Janaye Ingram, Director of Community Partner Programs and Engagement at Airbnb
"My daughter's smile and sweet spirit help me to feel gratitude when I'm overwhelmed. I want her to see a woman who doesn't quit when things get hard."
Codie Elaine Oliver, CEO & Founder of Black Love
"I try to listen to my body and simply take a break. With 3 kids and a business with 10+ team members, I often feel overwhelmed. I remind myself that I deserve grace for everything I'm juggling, I take a walk or have a snack or even head home to see my kids, and then I get back to whatever I need to get done."
Jewel Burks Solomon, Managing Partner at Collab Capital
"Get comfortable with the word ‘no’. Be very clear about your non-negotiables and communicate them to those around you."
Bridget Bogee, Marketing Lead At Meta
"Ask for help and always prioritize making time for you."
Julee Wilson, Executive Director at BeautyUnited and Beauty Editor-at-Large at Cosmopolitan
"Understand you can’t do it alone — and that’s ok. Relinquish the need to control everything. Create a village and lean on them."
Salwa Benyaich, Director Of Pricing and Planning at Premion
"Most days I really try to shut my computer off by 6 pm; there are always exceptions of course when it comes to big deals or larger projects but having this as a baseline allows me to be much more present with my kids. I love the fact that I can either help with homework or be the designated driver to at least one afterschool activity. Work can be draining but there is nothing more emotionally draining than when you feel as though you are missing out on moments with your kids."
Brooke Ellis, Head of Global Marketing & Product Launches at Amazon Music
My calendar, prayer, pilates class at Forma, a good playlist, and oatmilk lattes all help get me through any day.
Courtney Beauzile, Global Director of Client and Business Development at Shearman & Sterling
My husband is a partner who steps in when I just can’t. My mom and my MIL come through whenever and however I need. My kids have many uncles and aunts and they will lend an ear, go over homework, teach life lessons, be a presence or a prayer warrior depending on the day.
Robin Snipes, Chief of Staff at Meta
"Enjoy the time you have to yourself because once kids come those times will be few and far between."
Monique Bivens, CEO & Founder at Brazilian Babes LLC.
"For new moms, it is very important that you get back into a habit or routine of something you use to do before you were pregnant. Consider the actives and things that give you the most joy and make the time to do them."
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Tracee Ellis Ross On Why She Declined The Idea Of Someone Else Running Her Hair Company
Actress and entrepreneur Tracee Ellis Ross recently revealed the driving force behind her desire to become the owner of her haircare brand, Pattern.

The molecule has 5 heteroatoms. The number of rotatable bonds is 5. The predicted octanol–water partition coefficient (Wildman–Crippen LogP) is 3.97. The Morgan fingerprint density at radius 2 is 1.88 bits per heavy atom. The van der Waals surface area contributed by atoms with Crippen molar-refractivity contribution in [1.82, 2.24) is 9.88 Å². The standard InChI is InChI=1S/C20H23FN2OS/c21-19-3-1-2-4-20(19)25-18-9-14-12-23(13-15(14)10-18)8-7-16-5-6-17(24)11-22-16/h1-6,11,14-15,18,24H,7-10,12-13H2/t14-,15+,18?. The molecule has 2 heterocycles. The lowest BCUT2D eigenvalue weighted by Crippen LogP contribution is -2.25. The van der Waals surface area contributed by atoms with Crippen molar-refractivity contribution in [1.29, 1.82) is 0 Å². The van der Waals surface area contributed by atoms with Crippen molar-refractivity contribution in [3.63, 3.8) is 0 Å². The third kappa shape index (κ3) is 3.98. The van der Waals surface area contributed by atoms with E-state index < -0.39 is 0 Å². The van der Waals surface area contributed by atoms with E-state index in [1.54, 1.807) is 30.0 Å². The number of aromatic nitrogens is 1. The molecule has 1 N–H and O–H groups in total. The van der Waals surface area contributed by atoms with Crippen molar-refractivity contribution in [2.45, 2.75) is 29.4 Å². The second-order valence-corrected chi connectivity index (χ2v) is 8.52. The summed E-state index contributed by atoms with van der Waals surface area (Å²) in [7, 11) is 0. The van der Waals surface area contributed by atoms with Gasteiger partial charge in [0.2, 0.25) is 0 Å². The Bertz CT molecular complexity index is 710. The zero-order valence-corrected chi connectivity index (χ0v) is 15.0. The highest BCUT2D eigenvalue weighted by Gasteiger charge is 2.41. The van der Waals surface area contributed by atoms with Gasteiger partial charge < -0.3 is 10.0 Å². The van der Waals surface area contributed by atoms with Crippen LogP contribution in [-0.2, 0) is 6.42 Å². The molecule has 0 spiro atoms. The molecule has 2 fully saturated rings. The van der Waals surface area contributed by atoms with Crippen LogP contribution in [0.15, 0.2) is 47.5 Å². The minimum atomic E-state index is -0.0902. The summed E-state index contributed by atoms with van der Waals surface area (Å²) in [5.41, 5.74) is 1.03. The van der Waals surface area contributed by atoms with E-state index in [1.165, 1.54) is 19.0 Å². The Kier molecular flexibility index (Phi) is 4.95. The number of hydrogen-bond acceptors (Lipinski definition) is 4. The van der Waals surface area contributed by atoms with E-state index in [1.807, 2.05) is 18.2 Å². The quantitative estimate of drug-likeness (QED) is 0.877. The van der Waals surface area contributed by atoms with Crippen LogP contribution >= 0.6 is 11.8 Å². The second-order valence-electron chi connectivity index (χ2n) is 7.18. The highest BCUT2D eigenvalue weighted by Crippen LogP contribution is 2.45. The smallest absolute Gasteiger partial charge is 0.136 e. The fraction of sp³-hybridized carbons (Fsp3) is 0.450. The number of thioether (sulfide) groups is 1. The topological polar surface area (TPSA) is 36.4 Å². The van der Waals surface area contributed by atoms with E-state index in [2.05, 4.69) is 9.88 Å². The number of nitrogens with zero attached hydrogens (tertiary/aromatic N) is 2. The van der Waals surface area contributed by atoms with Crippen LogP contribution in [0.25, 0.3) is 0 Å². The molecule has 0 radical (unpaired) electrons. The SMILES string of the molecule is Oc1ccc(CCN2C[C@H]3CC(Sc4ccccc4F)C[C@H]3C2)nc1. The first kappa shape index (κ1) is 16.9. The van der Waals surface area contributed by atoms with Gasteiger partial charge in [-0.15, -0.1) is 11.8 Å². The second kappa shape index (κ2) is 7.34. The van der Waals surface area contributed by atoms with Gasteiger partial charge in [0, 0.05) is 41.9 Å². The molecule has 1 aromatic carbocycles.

According to its site, Pattern is a haircare company that provides a wide range of products, from shampoos, conditioners, oils, creams, and many more to individuals with curls, coils, and tight hair textures. Although Pattern would launch in 2019, the idea for the company first came to Ross a decade before --in 2008, when her hit show Girlfriends wrapped-- following a brief encounter at a beauty supply store and many wanting to recreate her past looks.
At the time, those individuals couldn't achieve the exact results because limited natural hair products were offered to the public. That instance became a pivotal moment in the star's life because she spent eleven years experimenting with professionals to create products that best suit those within the natural hair community.
In a May conference with Fortune's MPW Next Gen, Ross opened up about the struggles she faced early on as an entrepreneur trying to get Pattern off the ground and why she declined the offer to have the company be run by someone else.
Tracee On Past Struggles And Why She Chose To Run Her Company
During the discussion, the 50-year-old revealed that she is Pattern's "majority owner" because the company's overall mission to cater to those in the natural hair community was built from her "experiential knowledge."
"I'm a majority owner of my company. [Other celebrities with brands] aren't the founders of the company. Often, they join a company that exists," she said. "The mission [at Pattern] is born out of my experience. It's born out of my own experiential knowledge."
Further in the interview, Ross would add that she avoided partnering with an expert for Pattern because she felt she had gained enough knowledge experimenting with products in her bathroom.
"I didn't want to partner with an expert or a 'professional' because I felt—like so many—I had become my own best expert in my bathroom because the beauty industry was not catering to us," she stated.
Despite refusing to have a partner within her company, Ross found creative ways to build it. It includes paying a chemist with her own money to bring her visions of various products to life, and sending those samples to retail stores, ultimately leading to partnerships.
The final piece that helped Ross during her journey was receiving advice from business partners on ways to improve the brand, one of which came from Ulta Beauty CEO and Footlocker CEO Mary Dillon.
The black-ish star claimed that Dillon helped her realize how she could use her celebrity status and journey to promote Pattern, which she did. Because of that, Patten has now become a favorable haircare brand among many.
Tracee On How She Plans To Use Her Company To Create Opportunities For Others
Toward the end of the discussion, Ross disclosed how she plans to use the power of being Pattern's CEO to help others.
The High Note star explained that being an owner of a company has given her access to be around other CEOs interested in what appears to be becoming more profitable, and with that, she wants to expand that access to other people.
"I know that I have access to sit at a table with a CEO in a way that perhaps another founder doesn't. And when I do that, I make sure that those conversations are not only centered around Pattern," she said. "They're centered around creating and expanding the access for all of us."